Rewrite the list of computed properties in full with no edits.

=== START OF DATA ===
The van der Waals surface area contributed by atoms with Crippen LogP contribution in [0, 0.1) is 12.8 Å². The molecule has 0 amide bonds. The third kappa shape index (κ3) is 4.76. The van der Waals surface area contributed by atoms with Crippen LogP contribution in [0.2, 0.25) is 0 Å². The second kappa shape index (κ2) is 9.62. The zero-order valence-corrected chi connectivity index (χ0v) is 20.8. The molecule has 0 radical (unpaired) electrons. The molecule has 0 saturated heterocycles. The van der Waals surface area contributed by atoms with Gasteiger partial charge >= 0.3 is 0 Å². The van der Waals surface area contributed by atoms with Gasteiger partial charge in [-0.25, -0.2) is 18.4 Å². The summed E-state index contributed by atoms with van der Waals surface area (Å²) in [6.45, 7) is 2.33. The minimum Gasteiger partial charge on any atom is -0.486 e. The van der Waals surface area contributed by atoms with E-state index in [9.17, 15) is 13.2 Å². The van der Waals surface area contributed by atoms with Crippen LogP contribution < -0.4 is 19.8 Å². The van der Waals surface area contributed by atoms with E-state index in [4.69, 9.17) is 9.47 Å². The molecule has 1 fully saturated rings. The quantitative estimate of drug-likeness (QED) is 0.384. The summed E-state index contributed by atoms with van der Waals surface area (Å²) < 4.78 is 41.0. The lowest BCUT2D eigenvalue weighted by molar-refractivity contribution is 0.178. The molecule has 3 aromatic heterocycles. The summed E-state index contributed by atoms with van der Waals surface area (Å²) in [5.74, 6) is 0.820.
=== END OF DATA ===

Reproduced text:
The van der Waals surface area contributed by atoms with Crippen LogP contribution in [0, 0.1) is 12.8 Å². The molecule has 0 amide bonds. The third kappa shape index (κ3) is 4.76. The van der Waals surface area contributed by atoms with Crippen LogP contribution in [0.2, 0.25) is 0 Å². The second kappa shape index (κ2) is 9.62. The zero-order valence-corrected chi connectivity index (χ0v) is 20.8. The molecule has 0 radical (unpaired) electrons. The molecule has 0 saturated heterocycles. The van der Waals surface area contributed by atoms with Gasteiger partial charge >= 0.3 is 0 Å². The van der Waals surface area contributed by atoms with Gasteiger partial charge in [-0.25, -0.2) is 18.4 Å². The summed E-state index contributed by atoms with van der Waals surface area (Å²) in [6.45, 7) is 2.33. The minimum Gasteiger partial charge on any atom is -0.486 e. The van der Waals surface area contributed by atoms with E-state index in [9.17, 15) is 13.2 Å². The van der Waals surface area contributed by atoms with Crippen LogP contribution < -0.4 is 19.8 Å². The van der Waals surface area contributed by atoms with E-state index in [4.69, 9.17) is 9.47 Å². The molecule has 1 fully saturated rings. The quantitative estimate of drug-likeness (QED) is 0.384. The summed E-state index contributed by atoms with van der Waals surface area (Å²) < 4.78 is 41.0. The lowest BCUT2D eigenvalue weighted by molar-refractivity contribution is 0.178. The molecule has 3 aromatic heterocycles. The summed E-state index contributed by atoms with van der Waals surface area (Å²) in [5.74, 6) is 0.820.